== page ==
... Air purifiers relieves symptoms of asthma, eliminates harmful chemicals, neutralizes unpleasant odors, reduces the chance of air borne diseases and improves sleep 11 . HEPA filters are specialized filter which filters all types of allergens with an accuracy of 99.97% 10 . ...
Background: The allergic rhinitis is one of the most miserable disease and most of the sufferers waste a lot of time in place of earning and at home. The main treatment of this disease is avoidance of allergen. There are many different ways to avoid allergens but it is not acceptable for many patients in the long term. These are use of nasal filter and face mask, change of job, change of city etc. Aim: To assess the effectiveness of air purifier in the management of allergic rhinitis. Methods: As this is not possible in many cases, doctors prescribe different medical treatments. Systemic therapy includes different types of antihistamines, immunotherapy and steroids such as nasal sprays and topical decongestants. Every treatment modality has its own complications like topical decongestants cause rhinitis medicamentosa which is very difficult to manage. Steroids are prescribed in oral or injectable form. It causes hypertension, gastritis and peptic ulcers, re-distribution of body fat, Cushing’s syndrome and hirsuitism. Moreover patient has lack of concentration, sleepiness and dryness of nose. In long term follow up these medical interventions are not effective as many patients are non compliant due to side effects of these treatment modalities. Now in this new era it is possible to clean our room air from allergens and other agents by different methods, which can prevent the allergic rhinitis. Results: We are dealing with only nasal allergies and not vasomotor rhinitis, which is a completely different disease as it involves autonomic nervous system. We advised patient to purchase and use air purifier at home and during duty in the office. Patient may use special mask containing HEPA (High Frequency Particulate Air Filter) filter when they are working outside Conclusion: Air purifier machine contains HEPA filter, which sucks the air of room and remove the particles of size up to, even viruses and bacteria are also removed. Now patients feel comfortable in this healthy environment and sleep without any symptoms like itching, rhinorrhoea, blocked nose and eye problems resulting in improved quality of life. Keywords: Allergic rhinitis, Particulate matter, Air purifier
... Electronic air cleaners (EACs) are another type of portable room air purifier that apply an electrical charge to eliminate airborne particles. Electrostatic precipitators (charged-media filters) based on pairs of oppositely charged plates trap particles when air passes through them (Agrawal et al., 2010). The non-ionizing electronic air filter type installed in EACs can reduce the risk of respiratory irritation and asthma symptoms due to the absence of ozone (Gent et al., 2003;Hood, 2005) and so is suitable for animate spaces. ...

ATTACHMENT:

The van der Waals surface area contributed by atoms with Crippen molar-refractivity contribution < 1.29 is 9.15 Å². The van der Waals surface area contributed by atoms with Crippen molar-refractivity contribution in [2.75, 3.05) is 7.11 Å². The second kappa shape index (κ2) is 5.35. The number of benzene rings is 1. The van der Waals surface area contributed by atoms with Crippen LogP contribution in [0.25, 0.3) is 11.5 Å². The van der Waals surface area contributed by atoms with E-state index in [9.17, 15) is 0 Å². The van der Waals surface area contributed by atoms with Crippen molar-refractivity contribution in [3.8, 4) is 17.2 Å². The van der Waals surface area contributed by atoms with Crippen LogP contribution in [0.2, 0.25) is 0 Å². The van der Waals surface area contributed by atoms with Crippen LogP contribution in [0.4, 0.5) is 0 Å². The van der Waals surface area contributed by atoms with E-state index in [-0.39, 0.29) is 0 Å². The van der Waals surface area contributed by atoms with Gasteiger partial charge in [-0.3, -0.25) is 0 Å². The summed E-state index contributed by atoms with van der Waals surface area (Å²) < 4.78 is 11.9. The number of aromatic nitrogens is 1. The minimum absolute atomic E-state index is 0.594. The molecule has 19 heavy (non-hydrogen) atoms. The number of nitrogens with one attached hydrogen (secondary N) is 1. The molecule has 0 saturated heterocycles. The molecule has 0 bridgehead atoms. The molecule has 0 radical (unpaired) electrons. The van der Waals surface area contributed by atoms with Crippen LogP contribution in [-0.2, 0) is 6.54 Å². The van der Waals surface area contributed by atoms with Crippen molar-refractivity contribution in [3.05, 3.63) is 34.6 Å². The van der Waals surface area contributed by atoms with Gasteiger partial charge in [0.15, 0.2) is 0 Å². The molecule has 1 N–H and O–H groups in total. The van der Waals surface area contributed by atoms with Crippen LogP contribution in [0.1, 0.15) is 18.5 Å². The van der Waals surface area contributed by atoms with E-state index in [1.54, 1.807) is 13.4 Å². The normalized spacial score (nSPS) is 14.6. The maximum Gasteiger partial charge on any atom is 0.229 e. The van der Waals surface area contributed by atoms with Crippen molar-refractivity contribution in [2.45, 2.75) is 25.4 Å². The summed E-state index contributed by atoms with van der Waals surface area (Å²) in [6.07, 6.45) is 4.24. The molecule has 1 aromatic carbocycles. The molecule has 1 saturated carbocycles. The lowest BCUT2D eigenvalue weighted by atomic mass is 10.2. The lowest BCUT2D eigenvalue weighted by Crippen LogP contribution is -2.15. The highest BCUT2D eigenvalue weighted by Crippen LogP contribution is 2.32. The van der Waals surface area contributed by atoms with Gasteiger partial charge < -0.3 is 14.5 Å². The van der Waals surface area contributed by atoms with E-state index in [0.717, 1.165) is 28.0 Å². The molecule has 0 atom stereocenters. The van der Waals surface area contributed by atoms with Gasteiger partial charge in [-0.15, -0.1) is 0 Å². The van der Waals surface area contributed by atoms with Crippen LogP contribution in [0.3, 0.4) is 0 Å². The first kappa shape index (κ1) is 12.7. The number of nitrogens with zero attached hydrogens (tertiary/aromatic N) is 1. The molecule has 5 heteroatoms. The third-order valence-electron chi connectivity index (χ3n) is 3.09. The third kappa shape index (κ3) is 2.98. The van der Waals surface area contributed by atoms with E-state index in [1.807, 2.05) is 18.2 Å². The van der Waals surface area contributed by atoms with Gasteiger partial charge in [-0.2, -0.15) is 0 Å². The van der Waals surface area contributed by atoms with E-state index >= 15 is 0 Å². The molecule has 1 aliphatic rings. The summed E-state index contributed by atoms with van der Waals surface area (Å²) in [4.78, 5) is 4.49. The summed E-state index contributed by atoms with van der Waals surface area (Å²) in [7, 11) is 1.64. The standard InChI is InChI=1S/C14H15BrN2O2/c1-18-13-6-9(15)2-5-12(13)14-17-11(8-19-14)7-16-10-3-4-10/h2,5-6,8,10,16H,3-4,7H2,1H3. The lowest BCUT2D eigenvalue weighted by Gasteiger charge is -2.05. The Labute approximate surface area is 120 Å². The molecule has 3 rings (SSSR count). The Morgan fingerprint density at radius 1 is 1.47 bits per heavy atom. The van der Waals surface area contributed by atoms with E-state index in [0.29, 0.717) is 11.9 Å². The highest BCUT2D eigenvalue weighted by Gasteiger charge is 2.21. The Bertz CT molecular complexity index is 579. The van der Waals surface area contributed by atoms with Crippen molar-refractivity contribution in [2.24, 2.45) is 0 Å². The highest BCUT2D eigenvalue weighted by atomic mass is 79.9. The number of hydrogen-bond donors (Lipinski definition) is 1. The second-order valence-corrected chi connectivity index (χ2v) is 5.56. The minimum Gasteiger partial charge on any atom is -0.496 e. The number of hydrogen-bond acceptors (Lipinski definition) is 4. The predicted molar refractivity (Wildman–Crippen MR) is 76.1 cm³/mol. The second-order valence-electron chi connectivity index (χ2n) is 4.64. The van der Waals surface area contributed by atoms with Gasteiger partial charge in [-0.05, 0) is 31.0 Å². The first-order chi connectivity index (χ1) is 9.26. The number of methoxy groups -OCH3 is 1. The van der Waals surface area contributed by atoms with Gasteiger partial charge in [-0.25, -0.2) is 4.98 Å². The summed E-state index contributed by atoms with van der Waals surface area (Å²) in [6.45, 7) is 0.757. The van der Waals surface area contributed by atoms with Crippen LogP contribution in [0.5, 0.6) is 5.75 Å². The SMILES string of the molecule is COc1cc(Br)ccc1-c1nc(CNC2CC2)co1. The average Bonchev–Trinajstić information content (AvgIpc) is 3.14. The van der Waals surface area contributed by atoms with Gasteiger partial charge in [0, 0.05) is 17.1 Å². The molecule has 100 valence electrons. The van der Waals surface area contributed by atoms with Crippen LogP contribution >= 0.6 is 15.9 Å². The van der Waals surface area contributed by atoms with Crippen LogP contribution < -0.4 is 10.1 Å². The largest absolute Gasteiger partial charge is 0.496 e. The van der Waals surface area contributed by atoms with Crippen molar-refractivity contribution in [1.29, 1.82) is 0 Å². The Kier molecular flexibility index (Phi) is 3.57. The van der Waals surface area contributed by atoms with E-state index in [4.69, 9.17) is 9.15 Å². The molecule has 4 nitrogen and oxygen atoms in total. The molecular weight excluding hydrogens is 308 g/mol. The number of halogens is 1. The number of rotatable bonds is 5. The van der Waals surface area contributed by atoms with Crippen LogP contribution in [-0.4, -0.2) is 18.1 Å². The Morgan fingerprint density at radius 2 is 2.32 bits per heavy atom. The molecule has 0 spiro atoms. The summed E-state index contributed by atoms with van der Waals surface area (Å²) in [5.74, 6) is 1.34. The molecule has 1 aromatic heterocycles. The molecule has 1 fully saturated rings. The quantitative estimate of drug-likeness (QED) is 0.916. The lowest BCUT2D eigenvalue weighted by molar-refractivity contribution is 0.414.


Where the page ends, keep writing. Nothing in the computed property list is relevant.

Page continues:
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Exposure to bioaerosol in hospitals is associated with health effects but in the field of veterinary hospitals there are limited articles on bioaerosol concentration especially in Southeast Asia. This investigation of aerosol bacteria (cross-sectional study) was conducted in two veterinary teaching hospitals located in Thailand. Airborne bacteria were collected from air samples in four room types (reception hall, intensive care unit, outpatient department and in-patient hospital department) in each hospital using a sieve impactor air sampler at different periods (8:00-10:00, 10:00-12.00 and 13:00-15:00). The results revealed high bacterial contamination in all collected air samples. The average levels of total viable bacteria count were >500 colony forming units (CFU)/m 3 in all rooms but at some periods aerosol bacteria were <500 CFU/m 3. Also, in the late morning and afternoon period, aerosol bacteria increased from early morning period. Further investigation on the experimental efficacy of two different types of air purifier (also called cleaners in some of the literature) was tested to identify an alternative apparatus requiring limited space and competent for a high concentration of odor and animal fur. The non-ionized air purifier for animate space and the ozone generator air purifier for inanimate space significantly (p<0.05) reduced the aerosol bacterial concentration.
... This finding is expected, given that the efficiency of HEPA filters is > 99.97% (American National -Conditioning et al., 2013). Electrostatic filters reduce PM by charging and trapping PM on oppositely charged plates (Agrawal et al., 2010). It would be interesting to distinguish between the effects of HEPA and electrostatic HVAC filters on indoor BC. ...
... The concentrations of Der p 1 and Der f1 collected with the static method (constant collection over a full month) significantly decreased after initiating the air purifier. This is consistent with the data of Agrawal et al, 12 which reveal that removal of dust mite from the air will diminish surface allergen by assuring that allergen sedimentation rate is decreased. It should be noted that our research used HEPA air filtration, while the one conducted by Agrawal et al 12 used electrostatic air cleaners. ...